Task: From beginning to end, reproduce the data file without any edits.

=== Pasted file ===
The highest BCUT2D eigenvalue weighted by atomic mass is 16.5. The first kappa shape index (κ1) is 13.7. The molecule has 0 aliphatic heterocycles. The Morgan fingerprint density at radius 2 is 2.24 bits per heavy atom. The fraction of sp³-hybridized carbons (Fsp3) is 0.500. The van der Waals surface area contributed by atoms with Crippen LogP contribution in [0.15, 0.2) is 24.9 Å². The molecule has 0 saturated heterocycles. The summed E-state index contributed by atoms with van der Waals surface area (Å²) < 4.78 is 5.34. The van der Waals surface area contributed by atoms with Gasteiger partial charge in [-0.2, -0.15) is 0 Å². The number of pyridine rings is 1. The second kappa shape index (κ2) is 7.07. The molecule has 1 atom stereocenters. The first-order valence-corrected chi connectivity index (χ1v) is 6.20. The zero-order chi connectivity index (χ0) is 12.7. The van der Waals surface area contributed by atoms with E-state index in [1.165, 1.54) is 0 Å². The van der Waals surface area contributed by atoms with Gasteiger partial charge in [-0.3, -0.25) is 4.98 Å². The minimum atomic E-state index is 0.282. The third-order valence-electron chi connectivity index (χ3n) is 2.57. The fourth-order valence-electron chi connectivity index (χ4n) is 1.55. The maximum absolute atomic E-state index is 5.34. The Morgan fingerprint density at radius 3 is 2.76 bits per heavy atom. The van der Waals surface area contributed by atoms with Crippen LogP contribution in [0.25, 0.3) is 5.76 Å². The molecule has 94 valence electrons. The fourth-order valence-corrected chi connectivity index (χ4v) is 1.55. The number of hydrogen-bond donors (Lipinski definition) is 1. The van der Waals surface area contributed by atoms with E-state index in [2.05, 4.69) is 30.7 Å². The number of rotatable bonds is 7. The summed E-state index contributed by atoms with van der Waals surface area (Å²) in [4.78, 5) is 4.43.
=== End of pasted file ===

The highest BCUT2D eigenvalue weighted by atomic mass is 16.5. The first kappa shape index (κ1) is 13.7. The molecule has 0 aliphatic heterocycles. The Morgan fingerprint density at radius 2 is 2.24 bits per heavy atom. The fraction of sp³-hybridized carbons (Fsp3) is 0.500. The van der Waals surface area contributed by atoms with Crippen LogP contribution in [0.15, 0.2) is 24.9 Å². The molecule has 0 saturated heterocycles. The summed E-state index contributed by atoms with van der Waals surface area (Å²) < 4.78 is 5.34. The van der Waals surface area contributed by atoms with Gasteiger partial charge in [-0.2, -0.15) is 0 Å². The number of pyridine rings is 1. The second kappa shape index (κ2) is 7.07. The molecule has 1 atom stereocenters. The first-order valence-corrected chi connectivity index (χ1v) is 6.20. The zero-order chi connectivity index (χ0) is 12.7. The van der Waals surface area contributed by atoms with E-state index in [1.165, 1.54) is 0 Å². The van der Waals surface area contributed by atoms with Gasteiger partial charge in [-0.3, -0.25) is 4.98 Å². The minimum atomic E-state index is 0.282. The third-order valence-electron chi connectivity index (χ3n) is 2.57. The fourth-order valence-electron chi connectivity index (χ4n) is 1.55. The maximum absolute atomic E-state index is 5.34. The Morgan fingerprint density at radius 3 is 2.76 bits per heavy atom. The van der Waals surface area contributed by atoms with Crippen LogP contribution in [0.25, 0.3) is 5.76 Å². The molecule has 94 valence electrons. The fourth-order valence-corrected chi connectivity index (χ4v) is 1.55. The number of hydrogen-bond donors (Lipinski definition) is 1. The van der Waals surface area contributed by atoms with E-state index in [2.05, 4.69) is 30.7 Å². The number of rotatable bonds is 7. The summed E-state index contributed by atoms with van der Waals surface area (Å²) in [4.78, 5) is 4.43.